Ownership and control
As all representations of space “are both the products and producers of specific configurations of power relations” (Graham, Zook & Boulton, 2012, p. 468), it is important to be aware of the dynamics of power at play in AR developments. Pesce considers all AR systems to fundamentally be systems of surveillance, so identifying the key industry players can help address questions of data ownership.
Bailenson’s (2018, p. 7) account of Mark Zuckerberg’s first VR experience in 2014 and resulting acquisition of the tech startup Oculus VR for over $2 billion mere weeks later demonstrates how quickly Facebook dived into the MR industry to become a leading player. With an unreliable history of exploiting user data, VR/AR devices present even more opportunity for invading consumer privacy and enforcing surveillance capitalism (Carter & Egliston, 2020a, p. 17). It looks like these trends aren’t set to stop, with Oculus updating their user license agreement to include the sharing of biometric data with marketing firms, as well as requiring log-in through Facebook in a step-back for user freedom.
Bailenson described Steve Wozniak, co-founder of Apple, as “high on VR” (2018, p. 11) after his first experience with the technology, immediately understanding its magnitude and the revolutionary developments to come. That being said, Apple is a lot more secretive with their MR investments, with the company’s secret job openings making it hard to gauge exactly where they sit in the competitive field, although their power to bring AR to consumers through the iPhone is undeniable.
Of course, there are many other companies investing in MR beyond these two major players, including HTC, Intel and Qualcomm. It is also worth observing which industries are making greater investments in these technologies.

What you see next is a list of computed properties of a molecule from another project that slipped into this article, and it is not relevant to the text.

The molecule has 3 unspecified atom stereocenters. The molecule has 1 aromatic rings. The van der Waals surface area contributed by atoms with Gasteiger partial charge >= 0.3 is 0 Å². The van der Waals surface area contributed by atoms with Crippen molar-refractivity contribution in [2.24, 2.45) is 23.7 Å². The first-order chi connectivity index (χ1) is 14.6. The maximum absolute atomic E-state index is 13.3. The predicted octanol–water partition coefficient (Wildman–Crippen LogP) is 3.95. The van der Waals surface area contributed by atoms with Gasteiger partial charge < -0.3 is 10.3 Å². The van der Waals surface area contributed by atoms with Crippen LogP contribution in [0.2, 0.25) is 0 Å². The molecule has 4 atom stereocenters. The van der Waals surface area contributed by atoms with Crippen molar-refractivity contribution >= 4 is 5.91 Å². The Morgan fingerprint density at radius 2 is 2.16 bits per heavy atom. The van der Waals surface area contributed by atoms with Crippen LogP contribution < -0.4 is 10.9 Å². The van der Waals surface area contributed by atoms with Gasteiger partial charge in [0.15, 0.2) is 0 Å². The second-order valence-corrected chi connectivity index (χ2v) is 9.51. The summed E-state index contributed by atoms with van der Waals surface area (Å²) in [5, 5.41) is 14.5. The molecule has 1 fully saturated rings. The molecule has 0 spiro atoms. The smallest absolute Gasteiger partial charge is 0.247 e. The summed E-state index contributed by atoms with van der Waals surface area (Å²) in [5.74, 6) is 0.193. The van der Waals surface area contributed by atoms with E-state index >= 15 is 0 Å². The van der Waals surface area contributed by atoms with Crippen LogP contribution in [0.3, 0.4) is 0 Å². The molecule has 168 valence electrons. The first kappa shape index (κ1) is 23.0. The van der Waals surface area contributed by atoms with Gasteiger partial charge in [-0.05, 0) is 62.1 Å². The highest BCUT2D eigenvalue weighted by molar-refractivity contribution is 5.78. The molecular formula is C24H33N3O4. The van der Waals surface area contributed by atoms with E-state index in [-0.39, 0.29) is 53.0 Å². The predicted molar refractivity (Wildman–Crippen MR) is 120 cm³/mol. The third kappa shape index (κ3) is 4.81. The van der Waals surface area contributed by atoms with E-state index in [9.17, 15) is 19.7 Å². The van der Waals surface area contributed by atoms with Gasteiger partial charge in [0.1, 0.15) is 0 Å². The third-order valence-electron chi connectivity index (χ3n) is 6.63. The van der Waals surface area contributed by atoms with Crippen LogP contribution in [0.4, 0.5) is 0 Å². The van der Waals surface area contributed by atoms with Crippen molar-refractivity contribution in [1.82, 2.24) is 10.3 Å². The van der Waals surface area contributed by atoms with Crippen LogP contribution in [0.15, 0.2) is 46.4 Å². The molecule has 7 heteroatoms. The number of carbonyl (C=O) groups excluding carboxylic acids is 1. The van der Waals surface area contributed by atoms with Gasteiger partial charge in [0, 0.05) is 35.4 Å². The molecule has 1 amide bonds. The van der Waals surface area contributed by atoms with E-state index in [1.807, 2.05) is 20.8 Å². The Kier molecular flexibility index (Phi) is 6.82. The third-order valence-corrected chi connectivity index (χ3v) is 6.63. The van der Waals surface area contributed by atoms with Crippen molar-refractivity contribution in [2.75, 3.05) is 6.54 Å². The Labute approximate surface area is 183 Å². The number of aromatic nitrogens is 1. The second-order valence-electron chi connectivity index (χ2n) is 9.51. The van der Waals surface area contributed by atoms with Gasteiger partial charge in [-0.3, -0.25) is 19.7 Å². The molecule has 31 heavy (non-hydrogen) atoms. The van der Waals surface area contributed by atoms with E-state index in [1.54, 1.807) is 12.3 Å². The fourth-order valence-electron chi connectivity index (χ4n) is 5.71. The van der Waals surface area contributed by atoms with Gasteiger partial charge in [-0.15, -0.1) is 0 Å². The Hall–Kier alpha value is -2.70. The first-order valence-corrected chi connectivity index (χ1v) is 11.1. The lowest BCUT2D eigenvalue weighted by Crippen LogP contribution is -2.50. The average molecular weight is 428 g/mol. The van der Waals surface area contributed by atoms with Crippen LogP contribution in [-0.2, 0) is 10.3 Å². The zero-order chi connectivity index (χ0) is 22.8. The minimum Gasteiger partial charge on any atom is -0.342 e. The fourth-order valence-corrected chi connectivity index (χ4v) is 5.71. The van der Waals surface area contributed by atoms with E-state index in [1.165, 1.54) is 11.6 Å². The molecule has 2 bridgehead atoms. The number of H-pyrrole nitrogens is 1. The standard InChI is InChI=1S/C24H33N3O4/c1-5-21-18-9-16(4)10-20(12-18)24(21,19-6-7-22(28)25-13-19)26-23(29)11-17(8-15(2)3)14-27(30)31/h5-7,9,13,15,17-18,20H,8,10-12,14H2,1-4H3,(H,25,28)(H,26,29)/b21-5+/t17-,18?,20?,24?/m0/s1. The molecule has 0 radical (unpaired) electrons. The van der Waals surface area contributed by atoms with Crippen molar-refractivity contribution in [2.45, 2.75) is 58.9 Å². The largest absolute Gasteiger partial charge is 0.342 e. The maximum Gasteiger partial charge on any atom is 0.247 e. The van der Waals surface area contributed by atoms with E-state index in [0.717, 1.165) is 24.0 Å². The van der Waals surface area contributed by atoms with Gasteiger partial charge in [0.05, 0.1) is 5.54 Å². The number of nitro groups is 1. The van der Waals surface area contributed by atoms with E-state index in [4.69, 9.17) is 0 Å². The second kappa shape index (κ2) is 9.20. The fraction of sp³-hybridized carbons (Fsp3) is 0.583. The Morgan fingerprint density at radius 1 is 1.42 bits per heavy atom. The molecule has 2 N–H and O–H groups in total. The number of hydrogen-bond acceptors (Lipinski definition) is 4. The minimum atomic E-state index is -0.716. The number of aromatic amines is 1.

— Ronald van Loon (@Ronald_vanLoon) October 17, 2019
Current applications and who they benefit
AR has the potential to create transformative effects across a wide range of domains through its current and future applications. Krevelen and Poelman (2010, pp. 10-14) identify some main categories of AR technology use:
- Personal information systems
- Industrial and military applications
- Medical applications
- AR for entertainment
- AR for the office
- Education and training
However, it is important to note that these effects do not benefit everyone equally, so the political economic and sociocultural ramifications should be unpacked.
The inherent link between MR technologies and surveillance is captured in Jones’ suggestion that “space is not only watched and experienced, but in many ways watches back” (2019, p. 114). This ties into privacy concerns associated with programs such as Facebook’s Project Aria, which holds the potential to create a panopticon society upheld by sousveillance.
Constant surveillance reinforces the power of governments and corporations who hold control over the technology, with Carter and Egliston noting AR’s ability to further the power imbalances created by surveillant technologies like CCTV and biometrics that already “disproportionately target the most vulnerable and marginalised groups in society” (2020a, p. 23).